State of the Arts
Theology's loss is the art world's gain.
C. Sean Horton, new curator at the Firehouse Center in Burlington, once had designs to become a Baptist minister -- he even launched an indie Christian record label. But designs of another kind eventually won out -- as a child, little Sean's favorite magazine was Decor. Then, he took a fateful college course, and the rest is... art history.
Horton's art history, that is. The path this Lone Star native -- born in tiny Dodd City, Texas -- followed to Burlington went like this: a BFA from the University of North Texas; working as a museum guard in Dallas; curating and exhibiting his own and friends' works in nonprofit spaces; an MFA from the School of the Museum of Fine Arts in Boston; a residency last October at the Vermont Studio School in Johnson.
Horton liked the small-town feel of Vermont. "It reminded me of home, minus the dust and heat," he says. But he was at a crossroads, career-wise, and thinking about returning to Texas when he saw an ad for the opening at the Firehouse. Beating out nearly a hundred applicants, he began his new job last month.
"I thought it was a great fit," offers Horton, who just turned 29. "There's a lot of community support, a great space, and a lot of enthusiastic artists here."
The Firehouse is a very different place than it was some nine years ago when Pascal Spengemann first took the curatorial reins. Now managing his own small gallery in New York City, Spengemann played an enormous role in luring the public to the Church Street venue. But with its $3.5 million renovation, the Firehouse has expanded both physically and in reputation. It will be Horton's job to pick up where Spengemann left off.
"Building the foundation is different than building on that foundation," he suggests.
What does he bring to the job? "Pascal had so much enthusiasm for doing shows and looking to the future," he says. "I can offer a strong sense of organization to it, envisioning it as an international artspace rather than an impromptu artspace."
Horton's laid-back demeanor, boyish looks and soft Texas drawl belie the ambition he reveals for the next phase of the Firehouse. Though he intends to maintain the gallery's Vermont flavor, Horton says he wants to "initiate conversations with artists across the country," pairing local and regional artists with national and international artists. The first such duo is scheduled for February, with Boston installation artist Hillary Baldwin and Barton, Vermont, sculptor Ann Young. "They're both interested in myth," Horton notes.
Like Spengemann, Horton is also interested in showcasing emerging artists, and suggests that the "space upstairs is a great way to have an artist come in for a short residency." The Firehouse's first artist-in-residence, however, is a highly accomplished Vermont native, Leslie Fry. An exhibition of her sculptures in September will replace the previously scheduled retrospective of Vermont landscape architect Dan Kiley, who passed away in February.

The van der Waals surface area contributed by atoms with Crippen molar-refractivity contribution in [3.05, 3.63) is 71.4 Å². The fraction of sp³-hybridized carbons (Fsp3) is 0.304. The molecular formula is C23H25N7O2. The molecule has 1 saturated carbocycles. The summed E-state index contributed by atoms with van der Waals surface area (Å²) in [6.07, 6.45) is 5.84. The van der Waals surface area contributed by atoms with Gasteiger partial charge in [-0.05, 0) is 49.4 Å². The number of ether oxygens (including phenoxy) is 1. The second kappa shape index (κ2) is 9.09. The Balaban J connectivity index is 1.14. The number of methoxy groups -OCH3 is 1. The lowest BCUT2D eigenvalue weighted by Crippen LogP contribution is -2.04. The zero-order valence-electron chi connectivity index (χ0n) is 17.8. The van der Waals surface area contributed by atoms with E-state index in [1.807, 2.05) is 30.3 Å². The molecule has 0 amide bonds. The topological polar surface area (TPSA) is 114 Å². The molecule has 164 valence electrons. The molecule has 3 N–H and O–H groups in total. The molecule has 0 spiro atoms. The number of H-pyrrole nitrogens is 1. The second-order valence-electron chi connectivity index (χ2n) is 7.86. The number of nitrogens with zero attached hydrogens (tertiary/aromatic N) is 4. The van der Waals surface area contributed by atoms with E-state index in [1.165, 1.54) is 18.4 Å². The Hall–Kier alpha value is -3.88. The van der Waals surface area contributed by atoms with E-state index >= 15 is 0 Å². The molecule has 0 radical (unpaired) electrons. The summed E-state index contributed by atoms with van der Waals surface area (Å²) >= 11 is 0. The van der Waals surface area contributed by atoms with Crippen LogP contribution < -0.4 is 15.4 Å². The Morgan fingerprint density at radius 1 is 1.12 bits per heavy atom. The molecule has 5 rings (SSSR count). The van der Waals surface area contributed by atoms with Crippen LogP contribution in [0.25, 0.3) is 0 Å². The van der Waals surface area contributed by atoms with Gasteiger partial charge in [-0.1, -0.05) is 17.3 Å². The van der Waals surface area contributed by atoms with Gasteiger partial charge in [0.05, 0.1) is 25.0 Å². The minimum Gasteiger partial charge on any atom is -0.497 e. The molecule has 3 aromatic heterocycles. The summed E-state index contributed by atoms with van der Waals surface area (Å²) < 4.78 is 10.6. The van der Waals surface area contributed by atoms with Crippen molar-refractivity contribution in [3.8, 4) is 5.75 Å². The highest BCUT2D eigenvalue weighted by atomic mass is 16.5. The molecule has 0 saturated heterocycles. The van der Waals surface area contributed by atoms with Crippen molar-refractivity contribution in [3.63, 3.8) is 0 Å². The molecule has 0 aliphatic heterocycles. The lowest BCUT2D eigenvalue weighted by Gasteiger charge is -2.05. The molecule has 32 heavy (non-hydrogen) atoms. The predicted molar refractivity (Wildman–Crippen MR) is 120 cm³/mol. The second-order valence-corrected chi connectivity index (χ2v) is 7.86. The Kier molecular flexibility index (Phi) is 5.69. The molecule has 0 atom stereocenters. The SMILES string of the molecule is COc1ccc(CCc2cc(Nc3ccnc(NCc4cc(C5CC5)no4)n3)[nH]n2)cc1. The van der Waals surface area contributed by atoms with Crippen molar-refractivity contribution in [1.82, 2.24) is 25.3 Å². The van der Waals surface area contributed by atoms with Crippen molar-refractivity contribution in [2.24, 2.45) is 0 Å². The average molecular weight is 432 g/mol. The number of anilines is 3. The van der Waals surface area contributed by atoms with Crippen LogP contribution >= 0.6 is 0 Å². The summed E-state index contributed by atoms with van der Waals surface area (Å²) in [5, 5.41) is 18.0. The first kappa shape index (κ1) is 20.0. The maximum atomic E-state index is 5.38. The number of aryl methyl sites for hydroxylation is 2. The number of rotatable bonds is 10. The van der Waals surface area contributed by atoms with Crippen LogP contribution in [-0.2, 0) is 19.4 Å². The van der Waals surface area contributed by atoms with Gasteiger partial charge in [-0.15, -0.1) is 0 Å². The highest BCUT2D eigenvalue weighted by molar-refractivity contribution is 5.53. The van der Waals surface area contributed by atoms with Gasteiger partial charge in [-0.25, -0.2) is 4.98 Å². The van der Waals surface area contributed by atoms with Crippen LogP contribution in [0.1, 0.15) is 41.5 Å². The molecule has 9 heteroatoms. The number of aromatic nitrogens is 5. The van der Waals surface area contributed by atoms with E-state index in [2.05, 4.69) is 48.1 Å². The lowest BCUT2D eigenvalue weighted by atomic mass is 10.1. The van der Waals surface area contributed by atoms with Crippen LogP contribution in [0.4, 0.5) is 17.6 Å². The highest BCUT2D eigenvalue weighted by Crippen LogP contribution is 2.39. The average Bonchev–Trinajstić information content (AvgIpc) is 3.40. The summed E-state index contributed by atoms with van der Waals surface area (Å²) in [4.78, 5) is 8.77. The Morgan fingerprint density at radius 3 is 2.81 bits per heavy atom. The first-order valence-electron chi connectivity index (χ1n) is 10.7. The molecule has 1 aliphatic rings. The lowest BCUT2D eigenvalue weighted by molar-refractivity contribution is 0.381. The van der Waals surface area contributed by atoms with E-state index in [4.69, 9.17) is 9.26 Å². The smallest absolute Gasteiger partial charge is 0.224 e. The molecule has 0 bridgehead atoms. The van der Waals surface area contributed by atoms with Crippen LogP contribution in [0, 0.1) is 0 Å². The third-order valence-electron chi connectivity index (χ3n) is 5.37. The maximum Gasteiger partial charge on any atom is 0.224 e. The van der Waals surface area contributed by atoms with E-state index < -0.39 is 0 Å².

Horton's keeping his own work on the back burner for now; he says he doesn't want his personal proclivities to color anyone's impression of his curatorial aesthetics. But Vermonters might be interested to know that his recent exhibitions in Boston included the use of salt-water taffy and chunks of drywall slathered with joint compound. And speaking of color, his favorite is pink -- the hue of his grandmother's plates, which, according to a Globe review in January, is one of his "first memories of color."
Horton's debut exhibition, right after the holidays, is tentatively entitled "Storefronts." He describes it as "40 days and 40 nights of one-person shows." Sounds kinda biblical.
HOT TYPE Everybody knows that Phish played Nectar's -- after how many stories in the Freeps this summer? Fewer folks are hip to the fact that the downtown nightclub once housed the Lane Press. It's all spelled out in a handsome new book that marks the company's centennial while chronicling the history of commercial printing in Vermont. Lane hired the Vermont Folklife Center to conduct the interviews excerpted in A Celebration of Vermont Printers, 1904-2004. The book features 20 local printing pioneers -- including George Little, Lois McClure, Rocky Stinehour and Dick Schill-hammer -- waxing poetic about an industry that has come a long way from hand-set type and lead pots. Writer Chris Granstrom ties it all together with a lively narrative that required extensive research. Despite the materials they create for other people, observes Lane Market-ing Manager Tracey Moran, "Most printers don't preserve their own history." Now those oral testimonies are safe in the Vermont Folklife archives. And the book is on sale at Borders for $21.95. Photographer Michael Sipe, graphic designer Bill Harvey and book packager Julie Stillman all did their parts to produce a dazzling document that underscores the power of print.